I spent last Christmas on Twitter, talking to a stranger in Germany about potatoes. It was lovely. For the first time in years, I had (virtual) company on the holiday.
I’ve always been the lonely Jew on Christmas, much like Kyle in “South Park.” Now I’m in Philadelphia, but I’ve lived in 14 cities — from Boston to Berkeley, with stints in Omaha, St. Louis and Lawrence, Kansas. Wherever I’ve lived, there’s always been the spirit of Christmas. But it’s been hard to find a place to feel like I belong as a single, childless, practicing Jew whose family is far away.
Most of the people I know spend the holidays with their families. I’ve usually volunteered to work so that someone who celebrated Christmas could have the day off. I once went to a Matzo Ball, a Jewish singles dance, on Christmas Eve. Sometimes I’ve volunteered.
But as I’ve gotten older and my friends got married and had kids, they’ve focused inward and my holiday has become me, myself and I.
Then last year, posts started popping up on my Twitter feed about the #JoinIn movement. Several years ago British comedian Sarah Millican started the #JoinIn hashtag on Twitter. The goal was to connect people on Christmas who might feel lonely on the holiday. By tagging their tweets with #JoinIn, people could find others looking to chat about soccer or the best chocolate or simply exchange season’s greetings.
According to the General Social Survey, the number of people who say they have no one with whom to discuss important matters has tripled since the 1980s. In fact, “zero” is the most popular response when asked how many confidants they have. In England, the loneliness epidemic is so severe that the government created a minster of loneliness.
Millican just might be Twitter’s unofficial minister of Christmas loneliness. In a column for Standard Issue magazine, she said she the goal of #JoinIn was to create a community for those who are “alone and would rather not be." That could be "because they have no family, are estranged from their family, it’s not their turn to have the kids, even just that their partner is at work, whatever,” she wrote.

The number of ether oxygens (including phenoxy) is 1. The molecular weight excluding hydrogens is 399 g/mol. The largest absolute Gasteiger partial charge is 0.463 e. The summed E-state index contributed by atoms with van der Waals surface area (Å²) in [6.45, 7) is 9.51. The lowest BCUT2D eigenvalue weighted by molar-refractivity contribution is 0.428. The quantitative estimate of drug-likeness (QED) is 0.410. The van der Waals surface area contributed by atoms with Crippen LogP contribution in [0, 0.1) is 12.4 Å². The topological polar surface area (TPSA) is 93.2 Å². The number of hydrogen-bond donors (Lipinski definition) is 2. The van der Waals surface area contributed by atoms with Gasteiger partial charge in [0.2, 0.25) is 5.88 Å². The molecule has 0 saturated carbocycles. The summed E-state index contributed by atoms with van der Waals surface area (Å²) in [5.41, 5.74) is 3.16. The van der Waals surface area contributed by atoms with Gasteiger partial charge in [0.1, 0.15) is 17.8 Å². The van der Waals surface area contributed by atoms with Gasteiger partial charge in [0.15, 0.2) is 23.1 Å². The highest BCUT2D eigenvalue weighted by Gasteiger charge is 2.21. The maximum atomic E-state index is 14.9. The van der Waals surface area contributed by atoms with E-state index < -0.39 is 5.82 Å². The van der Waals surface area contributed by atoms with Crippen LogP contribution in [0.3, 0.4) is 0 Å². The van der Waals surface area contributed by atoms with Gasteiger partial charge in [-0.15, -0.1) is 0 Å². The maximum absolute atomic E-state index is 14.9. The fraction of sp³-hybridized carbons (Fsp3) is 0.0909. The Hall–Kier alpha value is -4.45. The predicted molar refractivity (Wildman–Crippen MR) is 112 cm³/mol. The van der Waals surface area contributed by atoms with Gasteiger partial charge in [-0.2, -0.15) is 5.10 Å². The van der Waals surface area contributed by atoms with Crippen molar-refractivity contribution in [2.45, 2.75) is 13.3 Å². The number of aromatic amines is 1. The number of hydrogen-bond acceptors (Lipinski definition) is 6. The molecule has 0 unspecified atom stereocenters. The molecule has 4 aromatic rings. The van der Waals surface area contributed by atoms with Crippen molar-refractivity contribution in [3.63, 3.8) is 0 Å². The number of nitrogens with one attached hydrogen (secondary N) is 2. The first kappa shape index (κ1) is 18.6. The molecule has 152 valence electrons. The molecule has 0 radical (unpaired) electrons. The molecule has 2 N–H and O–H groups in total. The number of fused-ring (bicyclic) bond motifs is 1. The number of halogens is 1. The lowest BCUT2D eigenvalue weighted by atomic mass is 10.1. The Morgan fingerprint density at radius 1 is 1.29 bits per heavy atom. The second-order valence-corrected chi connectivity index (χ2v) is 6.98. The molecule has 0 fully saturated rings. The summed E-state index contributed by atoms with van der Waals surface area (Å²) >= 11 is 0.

Adem Waterman, a radio producer in London, usually spends the day with his mom and extended family in Manchester. But the past two years, he’s worked Christmas Day and has chatted with strangers online for an hour or so, through the #JoinIn hashtag. He doesn’t feel particularly lonely, he said, but it’s nice to keep people company.
It’s easy to think that everyone’s holiday is far more fabulous by looking at pictures online. However, Waterman says, “we fight, we drink, we laugh and we go to bed angry at each other, just like most families.”
He said he thinks the surge of loneliness is partially due to the fact that we don’t have to leave our homes much anymore, particularly in large cities like London. “Your community is your house,” he said. “Everyone’s got TiVo, you can get your shopping delivered, your clothes delivered, no one has to leave anymore to get things done. And when there’s no need to go out, you don’t speak to anyone and you start to lose your sense of community.”
Events like #JoinIn are examples of how social media can be used for good, said Kory Floyd, a professor of communication at the University of Arizona. Floyd, author of the book, “The Loneliness Cure,” said loneliness can seem worse around the holidays, even when surrounded by family and friends, if someone feels that no one understands them.
Floyd said one of the challenges of feeling lonely is that when people feel alone, they tend to isolate themselves more, and feel that things will never improve. Events like a simple Twitter campaign allow people to reach out to someone else, which is one of the best ways to ease loneliness. “It may not be comfortable or easy, but it’s extremely effective,” Floyd said. “Just to be part of a conversation like #JoinIn, it teaches you that you don’t have to stay in that isolated state, that you can improve your own station in life.”
Last year I signed on about 4 p.m. on Christmas Day and started chatting with a “technical architect” named David Ashwood who lives in Berlin. First we talked about the weather, about cooking for one, about our joint love of all things potatoes (me mashed, his in salad form.)
I was playing Depeche Mode in the background; he was listening to Pet Shop Boys. We talked about the struggle of keeping a balance and pretending everything is easy.
Just following the hashtag, I dropped in on chats about socks, holiday traditions, terrible presents and bad dates. In about an hour, I’d connected with six or seven people. It was like sitting behind someone at a diner and listening in on their every-day conversations.
One thing Floyd said particularly struck home. Being lonely isn’t a disease or a disorder, it’s a normal part of the experience of being human.
“It reminds us how important meaningful social connection is in our lives,” he said. “It doesn’t mean we need a huge cadre of friends. Some people like myself thrive on having one or two people I feel I connect with. And when I feel lonely, it’s like being hungry — it reminds me that I’m missing something I value.”
I no longer feel like such a lonely Jew on Christmas anymore. If you’re alone on the holiday, for whatever reason and wherever you are, tag me at @dfallik on Twitter. Bring your best potato recipe.
Dawn Fallik is a Philadelphia-based medical reporter and an associate professor at the University of Delaware. She is working on a book about the medical consequences of chronic loneliness.